Thomas Palley is a labor economist. He argues that a neo-liberal economic consensus in the US (and also in most of Europe) consists of policies that are responsible for wage stagnation in developed countries. Wage stagnation created a demand stagnation crisis that substituted debt and asset price inflation for demand creation. The financial industry was able to restore growth in the 1990's but new regulations following the financial crisis, along with household debt overhang and wage stagnation will limit its ability to sustain consumer demand. Consequently, the advanced economies will not be able to support economic growth as it did in the 1990's.
Palley claims that there are two versions of the neo-liberal agenda which shape policies and political debate in the advanced economies. The conservative wing takes the position that the financial crisis and slow economic growth are the result of government failure. The soft neo-liberal position is that the financial crisis was due to market failures. The US response to the financial crisis was designed to deal with the market failures that led to the crisis, and to prevent the collapse of the international banking system and another Great Depression. The financial industry plays a critical role in the neo-liberal economy. It controls corporate behavior through the imposition of the shareholder value dictum, which links executive compensation to the stock price; it also manages to global flow of capital in the world economy that supports globalization. The neo-liberal model is dependent upon a heavily financialized economy.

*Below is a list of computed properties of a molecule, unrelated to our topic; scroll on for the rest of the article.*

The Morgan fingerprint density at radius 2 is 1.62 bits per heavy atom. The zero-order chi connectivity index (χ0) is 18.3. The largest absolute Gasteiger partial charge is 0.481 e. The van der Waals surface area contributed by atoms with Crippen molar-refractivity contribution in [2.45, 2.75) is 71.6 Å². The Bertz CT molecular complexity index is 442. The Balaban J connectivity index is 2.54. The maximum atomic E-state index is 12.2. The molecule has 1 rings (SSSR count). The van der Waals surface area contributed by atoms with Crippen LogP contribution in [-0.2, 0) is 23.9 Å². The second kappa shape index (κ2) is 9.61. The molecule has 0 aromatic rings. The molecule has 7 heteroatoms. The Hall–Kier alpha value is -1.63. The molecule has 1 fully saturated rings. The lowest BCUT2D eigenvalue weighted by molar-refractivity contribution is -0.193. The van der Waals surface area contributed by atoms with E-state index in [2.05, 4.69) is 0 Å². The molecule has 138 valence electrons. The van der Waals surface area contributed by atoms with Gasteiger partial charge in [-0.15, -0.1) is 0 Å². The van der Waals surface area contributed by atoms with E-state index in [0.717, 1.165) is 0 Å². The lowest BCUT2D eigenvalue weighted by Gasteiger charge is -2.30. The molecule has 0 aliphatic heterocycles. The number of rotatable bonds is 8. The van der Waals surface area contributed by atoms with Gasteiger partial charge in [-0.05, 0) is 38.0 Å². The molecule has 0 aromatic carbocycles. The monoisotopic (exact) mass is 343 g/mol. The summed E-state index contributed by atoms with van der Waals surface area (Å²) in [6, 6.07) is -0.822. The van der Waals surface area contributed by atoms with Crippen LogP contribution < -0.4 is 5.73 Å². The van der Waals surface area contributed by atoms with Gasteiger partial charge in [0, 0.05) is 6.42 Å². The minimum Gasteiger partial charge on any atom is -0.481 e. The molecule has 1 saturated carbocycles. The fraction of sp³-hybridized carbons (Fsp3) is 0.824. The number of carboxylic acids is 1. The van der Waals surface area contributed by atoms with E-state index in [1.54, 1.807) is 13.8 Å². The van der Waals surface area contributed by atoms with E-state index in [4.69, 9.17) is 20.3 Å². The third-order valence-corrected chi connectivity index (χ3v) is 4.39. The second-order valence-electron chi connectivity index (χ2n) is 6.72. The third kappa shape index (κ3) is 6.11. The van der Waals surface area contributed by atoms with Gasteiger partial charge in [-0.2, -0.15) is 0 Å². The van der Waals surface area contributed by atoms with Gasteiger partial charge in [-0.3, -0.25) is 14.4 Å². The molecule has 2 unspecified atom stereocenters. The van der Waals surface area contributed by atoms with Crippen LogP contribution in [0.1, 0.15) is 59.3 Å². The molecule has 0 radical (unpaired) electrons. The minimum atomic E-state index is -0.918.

Palley concludes by offering an alternative to the neo-liberal model which manages globalization and restores the relationship between productivity and wage growth that prevailed prior to the imposition of the neo-liberal agenda. His arguments will fall on deaf ears, but he has done a lot of homework, and the models that he describes are not an unreasonable account of the interconnections between the real economy and our heavily financialized economies which place the financial industry in the cat bird seat.